The Top Storylines of the CBB Season, Pt. 10: Memphis, Kansas Don't Skip a Beat

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The Top Storylines of the CBB Season, Pt. 10: Memphis, Kansas Don't Skip a Beat
(Photo by Ronald Martinez/Getty Images)

This is an 11-part series taking a look back at the most memorable, important storylines of the 2008-09 college basketball season. For a list of storylines that didn't quite make a cut, check out the honorable mentions of the 2008-09 season.


Mario Chalmers, Brandon Rush, Darnell Jackson, Darrell Arthur, Russell Robinson, Sasha Kaun, and Rodrick Stewart; all gone from college basketball.

Derrick Rose, Chris Douglas-Roberts, Joey Dorsey, and Andre Allen are also gone.

Graduation and defections to the NBA decimated the rosters of the 2008 NCAA Tournament Finalists. Kansas and Memphis looked like they'd be shades of themselves in 2009; few thought either school could be a legitimate Final Four threat .

But two very good recruiting classes, two great coaches, and enough stars-in-the-making returned to both schools to make them dangerous teams when the madness began.

Memphis returned more key players—senior lockdown guard Antonio Anderson and two behemoths in the paint—Shawn Taggart and Robert Dozier gave coach John Calipari a solid nucleus of players to not rebuild, but reload around. Pollsters still ranked the Tigers in the top 15 in the preseason polls.

Kansas lost its entire starting lineup, but did return the Big XII Sixth Man of the Year and budding superstar, Sherron Collins as well as center Cole Aldrich who gave Jayhawk fans a glimpse of his future greatness by scoring eight points and grabbing seven boards in a dominant first half performance off the bench against North Carolina in the 2008 Final Four.

Pundits penciled the Jayhawks in at 23rd in the preseason polls despite all the personnel losses.

But early on in the 2008-2009 season, Memphis and Kansas quickly lost their championship mojo.

The Tigers looked terrible in non-conference play, losing to Xavier, Syracuse, and Georgetown. The dribble-drive offense that Memphis has developed into one of the country's deadliest attacks looked out of sync.

Freshman star Tyreke Evans couldn't find his role in the offense, and no one in Western Tennessee could knock down a three-pointer.

In the College Basketball Experience Classic, Kansas uncharacteristically blew a 15 point second half lead to the 'Cuse and eventually lost in overtime. The Jayhawks followed that defeat with an embarrassing loss in Kansas City to a UMass team that finished in the bottom half of the Atlantic-10.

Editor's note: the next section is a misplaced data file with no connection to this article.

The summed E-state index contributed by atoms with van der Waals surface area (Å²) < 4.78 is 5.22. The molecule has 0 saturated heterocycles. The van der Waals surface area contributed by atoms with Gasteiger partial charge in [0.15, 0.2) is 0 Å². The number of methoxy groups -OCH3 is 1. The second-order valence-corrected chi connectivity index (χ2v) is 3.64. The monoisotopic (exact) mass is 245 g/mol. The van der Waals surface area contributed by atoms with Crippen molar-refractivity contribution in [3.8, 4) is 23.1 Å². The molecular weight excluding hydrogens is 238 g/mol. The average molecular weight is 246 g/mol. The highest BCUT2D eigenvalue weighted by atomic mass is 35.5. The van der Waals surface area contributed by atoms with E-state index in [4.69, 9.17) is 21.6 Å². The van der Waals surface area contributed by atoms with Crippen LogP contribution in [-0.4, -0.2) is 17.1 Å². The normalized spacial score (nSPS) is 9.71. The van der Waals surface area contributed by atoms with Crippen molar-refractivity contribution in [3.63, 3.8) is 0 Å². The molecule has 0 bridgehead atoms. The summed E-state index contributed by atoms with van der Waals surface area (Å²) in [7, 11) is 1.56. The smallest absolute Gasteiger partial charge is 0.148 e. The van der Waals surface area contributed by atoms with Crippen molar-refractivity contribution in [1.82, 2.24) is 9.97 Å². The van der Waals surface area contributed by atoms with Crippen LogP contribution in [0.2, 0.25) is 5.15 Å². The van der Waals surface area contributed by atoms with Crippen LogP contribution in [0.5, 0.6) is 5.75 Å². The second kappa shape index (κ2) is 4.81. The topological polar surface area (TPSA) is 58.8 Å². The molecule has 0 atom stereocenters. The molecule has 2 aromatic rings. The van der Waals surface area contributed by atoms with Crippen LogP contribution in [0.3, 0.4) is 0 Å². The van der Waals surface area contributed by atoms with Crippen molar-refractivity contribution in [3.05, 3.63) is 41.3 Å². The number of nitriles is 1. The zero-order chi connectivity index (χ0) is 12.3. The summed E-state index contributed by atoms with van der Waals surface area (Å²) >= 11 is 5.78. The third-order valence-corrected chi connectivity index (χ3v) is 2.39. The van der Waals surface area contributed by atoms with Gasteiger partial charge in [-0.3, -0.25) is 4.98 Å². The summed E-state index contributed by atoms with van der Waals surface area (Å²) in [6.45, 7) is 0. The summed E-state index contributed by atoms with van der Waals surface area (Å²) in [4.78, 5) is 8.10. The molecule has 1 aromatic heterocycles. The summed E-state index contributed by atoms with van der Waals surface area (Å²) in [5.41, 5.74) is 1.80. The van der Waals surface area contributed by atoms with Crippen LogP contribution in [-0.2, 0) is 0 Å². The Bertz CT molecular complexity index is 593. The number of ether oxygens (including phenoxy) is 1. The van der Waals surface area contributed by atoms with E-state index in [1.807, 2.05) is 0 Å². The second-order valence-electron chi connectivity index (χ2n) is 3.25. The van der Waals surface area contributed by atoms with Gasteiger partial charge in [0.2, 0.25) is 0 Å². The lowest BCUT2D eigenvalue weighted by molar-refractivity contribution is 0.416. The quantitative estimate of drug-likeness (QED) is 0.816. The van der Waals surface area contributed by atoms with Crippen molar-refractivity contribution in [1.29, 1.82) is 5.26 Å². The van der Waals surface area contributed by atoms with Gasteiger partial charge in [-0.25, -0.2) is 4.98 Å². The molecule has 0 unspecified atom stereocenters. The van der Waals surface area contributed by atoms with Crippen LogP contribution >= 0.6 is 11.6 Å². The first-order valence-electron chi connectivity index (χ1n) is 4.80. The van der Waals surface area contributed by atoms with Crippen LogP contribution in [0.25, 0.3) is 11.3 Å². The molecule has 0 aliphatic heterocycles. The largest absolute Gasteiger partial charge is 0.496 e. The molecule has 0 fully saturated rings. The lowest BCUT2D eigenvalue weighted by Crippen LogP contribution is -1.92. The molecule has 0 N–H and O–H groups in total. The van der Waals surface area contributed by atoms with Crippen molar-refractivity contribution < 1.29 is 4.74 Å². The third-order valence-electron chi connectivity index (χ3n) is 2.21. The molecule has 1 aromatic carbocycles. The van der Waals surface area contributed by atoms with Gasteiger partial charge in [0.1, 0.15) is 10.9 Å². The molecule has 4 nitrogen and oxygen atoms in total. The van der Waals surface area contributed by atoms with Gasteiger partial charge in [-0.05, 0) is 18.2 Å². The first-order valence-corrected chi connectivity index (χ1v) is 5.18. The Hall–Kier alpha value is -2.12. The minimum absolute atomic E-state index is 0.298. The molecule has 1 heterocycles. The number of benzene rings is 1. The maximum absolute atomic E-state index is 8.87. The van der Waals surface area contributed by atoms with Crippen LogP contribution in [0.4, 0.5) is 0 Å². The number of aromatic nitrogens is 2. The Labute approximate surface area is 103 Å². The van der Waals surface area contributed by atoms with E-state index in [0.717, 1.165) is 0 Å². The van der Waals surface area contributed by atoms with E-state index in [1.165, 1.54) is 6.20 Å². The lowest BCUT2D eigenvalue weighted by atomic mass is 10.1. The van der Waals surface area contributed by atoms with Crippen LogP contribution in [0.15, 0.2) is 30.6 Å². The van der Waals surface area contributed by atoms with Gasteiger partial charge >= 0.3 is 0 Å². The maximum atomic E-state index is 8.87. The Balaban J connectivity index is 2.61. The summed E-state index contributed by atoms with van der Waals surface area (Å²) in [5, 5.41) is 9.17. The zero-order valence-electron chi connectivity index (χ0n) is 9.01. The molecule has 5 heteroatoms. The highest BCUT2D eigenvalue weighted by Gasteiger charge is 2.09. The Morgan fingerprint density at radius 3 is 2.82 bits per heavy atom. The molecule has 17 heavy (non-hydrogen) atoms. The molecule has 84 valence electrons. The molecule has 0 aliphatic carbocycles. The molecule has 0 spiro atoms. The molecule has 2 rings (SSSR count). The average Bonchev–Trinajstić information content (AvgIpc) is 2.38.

In all, KU lost four non-conference games, something the Jayhawks hadn't done since 2006.

Entering conference play Memphis finally looked vulnerable in Conference USA and Kansas appeared to only be the fourth or fifth best team in the Big XII.

But that all changed, and it changed very quickly.

After the Tigers lost on their homecourt to the Orange, Calipari made a critical lineup change. He allowed freshman guard Tyreke Evans to play the point. It was an ingenious move that suddenly made the Tigers go. The best penetrator on the team now had the ball in his hands to create.

The Tiger offense not only improved, but the defense reached levels never seen in the handful of years Ken Pomeroy has been keeping track of offensive and defensive efficiency.

And the Conference USA rout was on.

19 league games later, Memphis still owns a 61 game conference win streak.

For Kansas one particular change didn't spark a Big XII Title run in Lawrence, but rather a steep learning curve among its bevy of first-year players.

Freshmen twins Markieff and Marcus Morris, and Tyshawn Taylor became vital parts of the rotation. Sophomores Brandon Morningstar and Tyrel Reed emerged from almost non-existent roles on the championship team to become championship caliber role players. JUCO transfer Mario Little provided a spark once he returned from injury.

Suddenly Bill Self found himself with depth and talent that he could turn into an elite squad. The Jayhawks took off winning 13 of their first 14 conference games and took home the league's regular season title.

When the NCAA Tournament finally rolled around, Calipari and Self had molded two teams into squads built to win in March. The Tigers headed west as a No. 2 seed, while the Rock-Chalk headed to the east as a No. 3 seed.

But for both teams, playing six games in the tournament like each did in 2008 would not become a reality. In 2009, the two squads played just six tournament games combined.

Memphis ran into a Missouri team that played practically an identical style of basketball, but brought with it more experienced players and for once, more athleticism than Memphis. Missouri ran Calipari's club right out of Glendale.

Kansas received the unfortunate task of trying to beat Michigan State. The Spartans had already handled the Jayhawks earlier in the season and provided Kansas with several matchup problems. MSU's rebounding and superior depth eventually took its toll and like Memphis, Kansas' season ended in the Sweet 16.

But both teams made incredible strides, strides that can be measured in two conference titles, two trips to the Sweet 16, and one National Coach of the Year.

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